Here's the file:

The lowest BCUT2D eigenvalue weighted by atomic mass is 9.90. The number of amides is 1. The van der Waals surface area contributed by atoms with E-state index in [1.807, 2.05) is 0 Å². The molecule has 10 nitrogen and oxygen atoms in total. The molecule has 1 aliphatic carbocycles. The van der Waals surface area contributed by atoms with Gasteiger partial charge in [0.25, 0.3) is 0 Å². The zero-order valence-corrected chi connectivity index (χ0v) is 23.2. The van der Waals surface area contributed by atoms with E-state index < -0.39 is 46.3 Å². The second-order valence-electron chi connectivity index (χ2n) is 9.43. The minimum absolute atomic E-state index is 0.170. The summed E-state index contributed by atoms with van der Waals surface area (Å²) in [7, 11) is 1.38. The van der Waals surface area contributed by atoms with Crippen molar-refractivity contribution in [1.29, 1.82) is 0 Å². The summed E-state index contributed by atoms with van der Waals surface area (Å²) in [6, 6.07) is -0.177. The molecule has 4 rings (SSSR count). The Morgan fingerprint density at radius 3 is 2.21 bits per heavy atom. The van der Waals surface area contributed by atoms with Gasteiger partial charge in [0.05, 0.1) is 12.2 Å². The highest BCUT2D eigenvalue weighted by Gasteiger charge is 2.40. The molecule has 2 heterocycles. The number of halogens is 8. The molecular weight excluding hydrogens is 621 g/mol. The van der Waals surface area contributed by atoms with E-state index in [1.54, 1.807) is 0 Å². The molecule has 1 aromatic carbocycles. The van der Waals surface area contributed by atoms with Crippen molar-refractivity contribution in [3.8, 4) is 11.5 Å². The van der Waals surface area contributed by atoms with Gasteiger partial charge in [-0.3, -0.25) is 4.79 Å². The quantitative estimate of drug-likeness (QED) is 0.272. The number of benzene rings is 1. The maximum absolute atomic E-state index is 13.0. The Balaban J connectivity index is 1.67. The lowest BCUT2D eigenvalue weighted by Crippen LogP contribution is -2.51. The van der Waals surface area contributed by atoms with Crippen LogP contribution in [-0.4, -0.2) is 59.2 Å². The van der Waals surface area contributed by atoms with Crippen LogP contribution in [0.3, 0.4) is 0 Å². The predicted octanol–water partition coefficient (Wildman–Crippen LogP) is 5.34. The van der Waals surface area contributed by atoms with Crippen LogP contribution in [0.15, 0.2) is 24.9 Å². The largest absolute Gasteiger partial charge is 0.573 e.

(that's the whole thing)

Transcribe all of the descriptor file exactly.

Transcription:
The lowest BCUT2D eigenvalue weighted by atomic mass is 9.90. The number of amides is 1. The van der Waals surface area contributed by atoms with E-state index in [1.807, 2.05) is 0 Å². The molecule has 10 nitrogen and oxygen atoms in total. The molecule has 1 aliphatic carbocycles. The van der Waals surface area contributed by atoms with Gasteiger partial charge in [0.25, 0.3) is 0 Å². The zero-order valence-corrected chi connectivity index (χ0v) is 23.2. The van der Waals surface area contributed by atoms with E-state index < -0.39 is 46.3 Å². The second-order valence-electron chi connectivity index (χ2n) is 9.43. The minimum absolute atomic E-state index is 0.170. The summed E-state index contributed by atoms with van der Waals surface area (Å²) in [7, 11) is 1.38. The van der Waals surface area contributed by atoms with Crippen molar-refractivity contribution in [1.29, 1.82) is 0 Å². The summed E-state index contributed by atoms with van der Waals surface area (Å²) in [6, 6.07) is -0.177. The molecule has 4 rings (SSSR count). The Morgan fingerprint density at radius 3 is 2.21 bits per heavy atom. The van der Waals surface area contributed by atoms with Gasteiger partial charge in [0.05, 0.1) is 12.2 Å². The highest BCUT2D eigenvalue weighted by Gasteiger charge is 2.40. The molecule has 2 heterocycles. The number of halogens is 8. The molecular weight excluding hydrogens is 621 g/mol. The van der Waals surface area contributed by atoms with E-state index in [1.54, 1.807) is 0 Å². The molecule has 1 aromatic carbocycles. The van der Waals surface area contributed by atoms with Crippen molar-refractivity contribution in [3.8, 4) is 11.5 Å². The van der Waals surface area contributed by atoms with Gasteiger partial charge in [-0.3, -0.25) is 4.79 Å². The quantitative estimate of drug-likeness (QED) is 0.272. The number of benzene rings is 1. The maximum absolute atomic E-state index is 13.0. The Balaban J connectivity index is 1.67. The lowest BCUT2D eigenvalue weighted by Crippen LogP contribution is -2.51. The van der Waals surface area contributed by atoms with Crippen LogP contribution in [-0.4, -0.2) is 59.2 Å². The van der Waals surface area contributed by atoms with Crippen LogP contribution in [0.3, 0.4) is 0 Å². The predicted octanol–water partition coefficient (Wildman–Crippen LogP) is 5.34. The van der Waals surface area contributed by atoms with Crippen LogP contribution in [0.15, 0.2) is 24.9 Å². The largest absolute Gasteiger partial charge is 0.573 e.